The ongoing renaissance in artificial intelligence (AI) has led to the advent of machine learning methods deployed within components for sensing, actuation, and control in safety-critical cyber-physical systems (CPS), and is enabling autonomy in such systems, such as autonomous vehicles, swarm robots, and other CPS with learning-enabled components. However, as demonstrated in part through recent accidents in semi-autonomous/autonomous CPS and by adversarial machine learning attacks, ensuring such components operate reliably in all scenarios is extraordinarily challenging. We will define and discuss specifying desired behaviors (e.g., for safety, security, robustness, and stability), using a real-time, real-valued temporal logic called hyperproperties for signal temporal logic that we have recently developed. We will discuss methods for assuring safety and security specifications in autonomous CPS using our nnv (neural network verification) tool, which has been applied to verify specifications for adaptive cruise control and autonomous emergency braking systems in motor vehicles. We will conclude with some architectural solutions that enhance trust and safety assurance in autonomous CPS, building on supervisory control with the Simplex architecture, and will discuss future research directions for enhancing trust of machine learning components within CPS that we are exploring within recently started DARPA Assured Autonomy and NSA/DoD Science of Security Lablet projects.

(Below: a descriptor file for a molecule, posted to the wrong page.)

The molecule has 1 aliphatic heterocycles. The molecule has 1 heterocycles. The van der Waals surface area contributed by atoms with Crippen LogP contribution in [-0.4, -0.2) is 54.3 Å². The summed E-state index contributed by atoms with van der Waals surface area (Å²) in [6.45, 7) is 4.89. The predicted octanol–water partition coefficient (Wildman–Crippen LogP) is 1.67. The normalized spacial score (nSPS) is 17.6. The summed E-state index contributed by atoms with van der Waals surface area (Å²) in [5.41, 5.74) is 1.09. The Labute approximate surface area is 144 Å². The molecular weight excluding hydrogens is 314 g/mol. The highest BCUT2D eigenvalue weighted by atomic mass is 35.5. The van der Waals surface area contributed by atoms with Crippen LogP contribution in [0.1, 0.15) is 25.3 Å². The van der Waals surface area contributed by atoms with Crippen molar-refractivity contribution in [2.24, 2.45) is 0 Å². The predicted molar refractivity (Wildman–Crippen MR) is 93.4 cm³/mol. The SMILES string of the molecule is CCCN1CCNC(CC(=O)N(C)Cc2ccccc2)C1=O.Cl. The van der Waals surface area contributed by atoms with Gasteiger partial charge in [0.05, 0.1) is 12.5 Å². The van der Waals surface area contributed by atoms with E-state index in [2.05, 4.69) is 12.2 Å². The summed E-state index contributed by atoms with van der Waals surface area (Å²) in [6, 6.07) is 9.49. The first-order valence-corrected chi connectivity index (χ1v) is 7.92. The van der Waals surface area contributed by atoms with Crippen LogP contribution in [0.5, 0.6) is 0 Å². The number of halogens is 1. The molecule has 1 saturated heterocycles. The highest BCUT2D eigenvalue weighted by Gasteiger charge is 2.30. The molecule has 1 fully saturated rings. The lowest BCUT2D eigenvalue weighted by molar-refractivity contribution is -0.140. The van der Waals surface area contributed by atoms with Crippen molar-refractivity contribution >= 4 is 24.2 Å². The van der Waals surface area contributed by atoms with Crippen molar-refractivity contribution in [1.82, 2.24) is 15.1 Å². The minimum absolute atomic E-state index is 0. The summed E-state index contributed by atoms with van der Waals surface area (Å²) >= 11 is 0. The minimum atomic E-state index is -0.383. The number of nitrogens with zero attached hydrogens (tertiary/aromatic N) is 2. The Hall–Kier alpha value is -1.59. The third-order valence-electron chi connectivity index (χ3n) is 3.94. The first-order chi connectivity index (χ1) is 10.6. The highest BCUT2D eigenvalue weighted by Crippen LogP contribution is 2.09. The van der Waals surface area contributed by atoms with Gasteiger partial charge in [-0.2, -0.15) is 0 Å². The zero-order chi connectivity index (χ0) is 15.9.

Dr. Taylor T. Johnson is an Assistant Professor of Computer Engineering, Computer Science, and Electrical Engineering in the Department of Electrical Engineering and Computer Science (EECS) at Vanderbilt University, where he directs the Verification and Validation for Intelligent and Trustworthy Autonomy Laboratory (VeriVITAL) and is a Senior Research Scientist in the Institute for Software Integrated Systems. Dr. Johnson serves as the President of a medical information technology startup firm, CelerFama, Inc., and as the CTO of Verivital, LLC, both of which serve for technology transfer and commercialization of his research group's results to industry. Dr. Johnson was previously an Assistant Professor of Computer Science and Engineering at the UT Arlington (2013-16). Dr. Johnson earned a PhD in Electrical and Computer Engineering from UIUC in 2013, where he worked in CSL with Prof. Sayan Mitra. He has published over 70 papers on formal methods and their applications across cyber-physical systems (CPS) domains, such as power and energy, aerospace, automotive, transportation, biotechnology, and robotics, one of which was awarded an ACM Best Software Repeatability Award. Dr. Johnson is a 2018 and 2016 recipient of the AFOSR Young Investigator Program award, a 2015 recipient of the NSF CISE Research Initiation Initiative award, and his research is / has been supported by AFOSR, ARO, AFRL, DARPA, NSA, NSF, the MathWorks, NVIDIA, ONR, Toyota, and USDOT.